A Yale School of Medicine probe into the clinical data behind Medtronic’s (NYSE:MDT) Infuse bone protein will feature independent reviews by separate research teams in Oregon and the U.K.
The teams are from the Oregon Evidence-based Practice Center at Oregon Health & Science University in Portland and the Centre for Reviews and Dissemination at the University of York. They’ll issue separate reports, expected to drop next summer. Medtronic will have "no direct role" in the reports after it’s submitted the clinical data, according to a press release.
Medtronic sponsored the $2.5 million review after allegations surfaced last summer that paid consultants who conducted research on Infuse covered up or under-reported the risks of the product, which may include excessive bone-growth, heightened cancer risk and male sterility.
The Yale probe, led by rock-star scientist Dr. Harlan Krumholz, will get access to the entire data set from Medtronic’s trials of the Infuse compound, called recombinant bone morphogenic protein-2 (rhBMP-2).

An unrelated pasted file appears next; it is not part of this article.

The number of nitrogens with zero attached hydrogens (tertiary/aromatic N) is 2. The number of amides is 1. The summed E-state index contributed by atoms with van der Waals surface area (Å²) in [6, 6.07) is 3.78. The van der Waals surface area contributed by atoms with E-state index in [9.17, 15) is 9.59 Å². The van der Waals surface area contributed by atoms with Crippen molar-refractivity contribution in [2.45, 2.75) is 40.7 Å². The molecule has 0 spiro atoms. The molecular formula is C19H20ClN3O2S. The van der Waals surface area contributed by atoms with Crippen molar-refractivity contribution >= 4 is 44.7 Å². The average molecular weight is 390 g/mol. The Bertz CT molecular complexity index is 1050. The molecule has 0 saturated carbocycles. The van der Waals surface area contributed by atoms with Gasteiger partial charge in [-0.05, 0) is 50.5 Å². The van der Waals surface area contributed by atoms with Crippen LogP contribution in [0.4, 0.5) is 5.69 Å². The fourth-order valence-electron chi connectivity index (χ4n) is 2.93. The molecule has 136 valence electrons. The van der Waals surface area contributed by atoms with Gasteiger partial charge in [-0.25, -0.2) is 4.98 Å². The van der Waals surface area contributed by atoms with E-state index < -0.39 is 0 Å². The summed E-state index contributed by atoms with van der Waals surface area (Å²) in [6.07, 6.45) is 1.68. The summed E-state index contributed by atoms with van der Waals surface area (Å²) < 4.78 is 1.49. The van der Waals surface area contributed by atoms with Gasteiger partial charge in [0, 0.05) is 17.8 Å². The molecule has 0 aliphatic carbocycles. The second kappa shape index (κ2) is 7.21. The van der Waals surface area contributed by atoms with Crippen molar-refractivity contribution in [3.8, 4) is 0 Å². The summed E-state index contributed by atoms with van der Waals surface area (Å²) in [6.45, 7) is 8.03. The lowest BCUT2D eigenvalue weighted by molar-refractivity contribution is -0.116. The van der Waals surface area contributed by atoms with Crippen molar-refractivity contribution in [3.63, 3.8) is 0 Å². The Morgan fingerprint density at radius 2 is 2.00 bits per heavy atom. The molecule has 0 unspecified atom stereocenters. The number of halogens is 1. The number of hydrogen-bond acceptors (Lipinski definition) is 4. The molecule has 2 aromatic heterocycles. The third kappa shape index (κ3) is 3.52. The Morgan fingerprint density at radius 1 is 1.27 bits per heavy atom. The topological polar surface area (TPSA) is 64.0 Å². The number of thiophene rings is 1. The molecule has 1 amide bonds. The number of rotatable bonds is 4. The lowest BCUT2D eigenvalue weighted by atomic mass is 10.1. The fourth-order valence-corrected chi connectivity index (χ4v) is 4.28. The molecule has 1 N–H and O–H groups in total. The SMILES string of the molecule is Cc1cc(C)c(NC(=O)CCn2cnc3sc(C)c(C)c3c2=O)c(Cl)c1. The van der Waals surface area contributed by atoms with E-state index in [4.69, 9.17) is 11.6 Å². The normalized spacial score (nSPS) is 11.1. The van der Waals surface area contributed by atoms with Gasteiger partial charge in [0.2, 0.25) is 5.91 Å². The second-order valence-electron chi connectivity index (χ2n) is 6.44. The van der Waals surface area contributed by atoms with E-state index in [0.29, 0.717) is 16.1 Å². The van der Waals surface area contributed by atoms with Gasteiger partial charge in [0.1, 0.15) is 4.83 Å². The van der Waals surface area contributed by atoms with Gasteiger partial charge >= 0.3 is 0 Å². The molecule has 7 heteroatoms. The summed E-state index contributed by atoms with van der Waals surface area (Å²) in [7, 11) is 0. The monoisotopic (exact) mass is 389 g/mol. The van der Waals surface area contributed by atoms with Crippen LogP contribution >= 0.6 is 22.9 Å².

"This project is setting a new standard of transparency and will ensure that all data about this product is made publicly available and scrutinized by those with an interest in the drug," Krumholz said in prepared remarks.
The controversy over the Infuse product, which includes allegations of marketing for off-label use against Medtronic, blew up over the summer when the Spine Journal dedicated its entire June issue (PDF) to exposing problems with growth proteins, including a repudiation of some of the research surrounding Infuse.
The journal’s investigation found that 13 studies (published by authors who collectively received millions from Medtronic) downplayed or omitted entirely evidence of safety risks from Infuse. The actual rate of “frequent and occasionally catastrophic complications” associated with the product was between “10 percent to 50 percent depending on approach.”
“For several years Medtronic has been leading the industry in reforms designed to eliminate or mitigate conflicts of interest. We will continue to investigate questions surrounding researchers’ potential conflicts of interest, refine our policies as warranted, and strive to lead the industry in ethical and transparent business practices,” Medtronic CEO Omar Ishrak said in a June statement.